The controversy surrounding the three windfarms on Lewis took on a new slant on Wednesday. Apart from having some 300 turbines on the island (181 in North Lewis, 53 in Eishken and 65 in Pairc], standing 450 to 500 feet tall, there is also the associated infrastructure. I am talking powerlines, substations and the line to the mainland, referred to as the interconnector.
Having generated all that power, it obviously has to go to the National Grid, which is envisaged to be via the interconnector (a 60 mile long subsea cable) to Little Loch Broom, south of Ullapool. From there, a line will be built to Beauly, west of Inverness. The existing powerline from Beauly to Denny (near Stirling) is due to be upgraded.
Restricting this post to the island side of this infrastructure, the residents of Gravir (10 miles east of Balallan) were unpleasantly surprised to learn that their tiny township had been selected as the site for the interconnector from Lewis to the mainland. Gravir sits at the head of Loch Odhairn, surrounded by moorland, linked by road to Lemreway in the south, Marvig in the northeast and Balallan (on the main A859 Stornoway to Tarbert road) in the west. I happen to know the area very well indeed.
In order to house the interconnector, powerlines will be marching across the moors from Stornoway to Grimshader, Crossbost / Leurbost and Keose, then under Loch Erisort to Garyvard and over the moors to Gravir. A huge substation will be built near the village, the size of 20 houses. Pylons will also feed in from the Eishken windfarm, as well as from the Pairc turbines on the adjacent estate. Basically, Glen Odhairn stands to be industrialised, where at present it is a wilderness, backing on to the Eishken estate.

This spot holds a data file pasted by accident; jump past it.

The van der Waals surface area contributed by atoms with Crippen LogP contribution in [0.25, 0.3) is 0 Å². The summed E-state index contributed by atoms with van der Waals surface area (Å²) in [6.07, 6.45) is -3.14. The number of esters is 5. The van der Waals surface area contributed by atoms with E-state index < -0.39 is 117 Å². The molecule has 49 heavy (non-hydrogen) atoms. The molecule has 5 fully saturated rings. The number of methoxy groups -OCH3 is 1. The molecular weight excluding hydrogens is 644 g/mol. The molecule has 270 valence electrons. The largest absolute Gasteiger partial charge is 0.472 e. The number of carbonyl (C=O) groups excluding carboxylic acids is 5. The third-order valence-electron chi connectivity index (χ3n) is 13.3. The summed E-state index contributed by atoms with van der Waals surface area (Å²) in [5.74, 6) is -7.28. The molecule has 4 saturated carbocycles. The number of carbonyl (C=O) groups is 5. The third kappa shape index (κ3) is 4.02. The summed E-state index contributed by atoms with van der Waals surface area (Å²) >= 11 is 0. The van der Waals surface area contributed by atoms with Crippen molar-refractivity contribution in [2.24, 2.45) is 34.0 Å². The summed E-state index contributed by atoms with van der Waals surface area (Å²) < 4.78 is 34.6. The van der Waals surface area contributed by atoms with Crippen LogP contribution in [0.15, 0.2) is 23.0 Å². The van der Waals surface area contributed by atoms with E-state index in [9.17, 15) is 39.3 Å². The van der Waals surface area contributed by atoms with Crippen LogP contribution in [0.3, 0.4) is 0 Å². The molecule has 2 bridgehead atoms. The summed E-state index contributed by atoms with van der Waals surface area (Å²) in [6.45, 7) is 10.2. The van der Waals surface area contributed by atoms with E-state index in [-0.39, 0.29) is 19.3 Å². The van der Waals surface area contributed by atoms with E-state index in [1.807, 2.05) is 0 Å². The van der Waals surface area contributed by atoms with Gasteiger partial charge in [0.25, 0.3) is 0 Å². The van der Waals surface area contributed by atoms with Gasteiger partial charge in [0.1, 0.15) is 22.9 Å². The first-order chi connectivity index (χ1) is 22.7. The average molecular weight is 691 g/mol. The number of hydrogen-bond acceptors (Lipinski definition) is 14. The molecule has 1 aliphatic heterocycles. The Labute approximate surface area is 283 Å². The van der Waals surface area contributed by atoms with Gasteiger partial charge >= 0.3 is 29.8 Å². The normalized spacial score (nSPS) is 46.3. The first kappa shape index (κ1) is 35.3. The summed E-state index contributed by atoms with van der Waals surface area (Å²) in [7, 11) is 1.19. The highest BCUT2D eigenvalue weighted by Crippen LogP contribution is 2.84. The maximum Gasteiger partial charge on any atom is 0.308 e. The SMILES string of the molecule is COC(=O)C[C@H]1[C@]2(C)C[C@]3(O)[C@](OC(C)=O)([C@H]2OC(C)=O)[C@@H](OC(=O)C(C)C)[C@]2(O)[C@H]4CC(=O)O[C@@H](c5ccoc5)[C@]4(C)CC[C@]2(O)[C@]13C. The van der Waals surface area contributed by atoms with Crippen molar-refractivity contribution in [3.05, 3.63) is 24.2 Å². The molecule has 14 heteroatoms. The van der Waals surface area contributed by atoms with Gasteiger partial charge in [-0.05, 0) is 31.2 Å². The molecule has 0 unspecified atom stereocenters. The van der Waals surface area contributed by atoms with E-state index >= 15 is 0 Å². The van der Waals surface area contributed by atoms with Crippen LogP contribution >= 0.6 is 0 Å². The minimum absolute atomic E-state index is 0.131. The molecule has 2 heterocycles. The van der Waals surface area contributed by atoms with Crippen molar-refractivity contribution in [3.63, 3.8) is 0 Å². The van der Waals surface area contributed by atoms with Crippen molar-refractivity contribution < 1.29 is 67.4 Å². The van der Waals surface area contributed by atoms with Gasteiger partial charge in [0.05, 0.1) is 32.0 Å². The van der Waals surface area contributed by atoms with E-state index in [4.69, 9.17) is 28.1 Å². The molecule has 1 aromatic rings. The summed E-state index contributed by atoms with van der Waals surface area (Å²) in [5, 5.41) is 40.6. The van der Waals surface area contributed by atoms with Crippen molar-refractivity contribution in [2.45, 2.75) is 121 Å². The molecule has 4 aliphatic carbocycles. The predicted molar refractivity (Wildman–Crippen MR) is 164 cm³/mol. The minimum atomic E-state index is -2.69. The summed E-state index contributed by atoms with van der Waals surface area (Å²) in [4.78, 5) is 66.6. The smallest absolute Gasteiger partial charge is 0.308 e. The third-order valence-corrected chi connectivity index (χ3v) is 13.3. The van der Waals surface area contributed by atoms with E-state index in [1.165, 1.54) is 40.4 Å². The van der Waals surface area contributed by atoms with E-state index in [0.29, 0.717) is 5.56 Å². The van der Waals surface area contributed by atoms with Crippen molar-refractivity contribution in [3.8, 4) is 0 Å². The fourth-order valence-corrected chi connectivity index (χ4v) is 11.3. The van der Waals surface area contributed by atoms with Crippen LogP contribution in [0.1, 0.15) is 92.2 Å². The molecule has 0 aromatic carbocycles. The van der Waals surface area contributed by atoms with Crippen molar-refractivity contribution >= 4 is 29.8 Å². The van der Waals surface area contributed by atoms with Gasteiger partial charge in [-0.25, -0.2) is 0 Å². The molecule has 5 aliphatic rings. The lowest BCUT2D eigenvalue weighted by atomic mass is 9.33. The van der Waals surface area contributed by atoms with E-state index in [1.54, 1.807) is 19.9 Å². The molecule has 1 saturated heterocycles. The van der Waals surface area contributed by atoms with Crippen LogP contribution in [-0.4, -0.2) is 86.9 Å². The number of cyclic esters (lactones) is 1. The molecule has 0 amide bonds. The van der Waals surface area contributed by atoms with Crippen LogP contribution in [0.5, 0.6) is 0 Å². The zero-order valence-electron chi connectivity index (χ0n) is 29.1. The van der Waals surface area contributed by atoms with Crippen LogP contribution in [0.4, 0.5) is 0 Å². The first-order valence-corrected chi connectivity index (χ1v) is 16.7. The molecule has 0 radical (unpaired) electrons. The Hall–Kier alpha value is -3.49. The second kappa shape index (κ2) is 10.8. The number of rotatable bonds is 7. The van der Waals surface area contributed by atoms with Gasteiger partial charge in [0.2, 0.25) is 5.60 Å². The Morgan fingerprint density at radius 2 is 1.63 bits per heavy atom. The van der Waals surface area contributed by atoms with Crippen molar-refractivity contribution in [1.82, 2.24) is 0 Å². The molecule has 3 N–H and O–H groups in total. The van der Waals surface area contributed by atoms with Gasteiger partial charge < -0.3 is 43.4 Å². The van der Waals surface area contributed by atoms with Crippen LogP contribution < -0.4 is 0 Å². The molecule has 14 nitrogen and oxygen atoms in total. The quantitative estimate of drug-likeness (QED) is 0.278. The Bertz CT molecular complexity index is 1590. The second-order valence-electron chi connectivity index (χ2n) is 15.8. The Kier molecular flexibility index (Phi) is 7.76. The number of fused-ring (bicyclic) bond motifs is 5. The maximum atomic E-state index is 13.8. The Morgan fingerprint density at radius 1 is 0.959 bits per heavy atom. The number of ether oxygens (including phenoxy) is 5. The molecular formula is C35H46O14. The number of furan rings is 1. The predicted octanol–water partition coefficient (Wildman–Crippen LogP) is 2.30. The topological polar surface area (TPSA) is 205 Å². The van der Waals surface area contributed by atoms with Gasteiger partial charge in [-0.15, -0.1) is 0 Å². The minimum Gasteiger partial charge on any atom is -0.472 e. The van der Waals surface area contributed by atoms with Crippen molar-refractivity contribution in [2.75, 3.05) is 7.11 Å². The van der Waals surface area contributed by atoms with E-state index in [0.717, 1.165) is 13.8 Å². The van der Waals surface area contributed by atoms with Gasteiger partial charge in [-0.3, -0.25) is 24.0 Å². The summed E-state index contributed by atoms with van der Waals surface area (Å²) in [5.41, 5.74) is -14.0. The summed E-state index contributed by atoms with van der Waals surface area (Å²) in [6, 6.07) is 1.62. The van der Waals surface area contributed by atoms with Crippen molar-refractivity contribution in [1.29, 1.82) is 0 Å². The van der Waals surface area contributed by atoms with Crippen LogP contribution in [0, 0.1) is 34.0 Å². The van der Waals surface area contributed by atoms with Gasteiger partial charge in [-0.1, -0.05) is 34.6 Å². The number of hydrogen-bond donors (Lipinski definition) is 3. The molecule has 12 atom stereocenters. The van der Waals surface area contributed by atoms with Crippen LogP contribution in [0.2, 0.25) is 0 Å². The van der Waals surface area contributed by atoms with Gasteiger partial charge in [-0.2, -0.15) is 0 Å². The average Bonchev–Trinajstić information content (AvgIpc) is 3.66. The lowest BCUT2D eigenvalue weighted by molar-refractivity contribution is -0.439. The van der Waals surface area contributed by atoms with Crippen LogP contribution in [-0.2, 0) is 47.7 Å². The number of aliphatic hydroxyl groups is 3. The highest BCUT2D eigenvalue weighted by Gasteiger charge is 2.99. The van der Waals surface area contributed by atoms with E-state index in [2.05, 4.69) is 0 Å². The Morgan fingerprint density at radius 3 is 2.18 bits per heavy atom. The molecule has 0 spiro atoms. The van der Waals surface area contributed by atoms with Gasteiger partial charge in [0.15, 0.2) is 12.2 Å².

This map (opens in separate window) shows my personal interpretation of the information at hand. I do NOT make any claims to accuracy.
Local residents have expressed outrage at the prospect of having huge pylons and infrastructure right outside their front doors. Concerns have also been aired about the possible harmful effects of high-voltage powerlines; some research suggests that the electromagnetic fields surrounding these transmission lines is a contributary factor in the development of childhood leukaemia.
It was stressed by developers SSE that this is only a voluntary exercise, with more formal sessions to follow later. A planning application is yet to be submitted, and construction is a long way off. A public exhibition is due to be held at Stornoway, Kershader and Ullapool by SSE in mid-April.
I have so far refrained from passing comment on the Pairc windfarm, bearing in mind the efforts to buy out the estate, but I sometimes wonder if those in favour of these schemes have properly visualised the impact a windfarm with associated infrastructure has.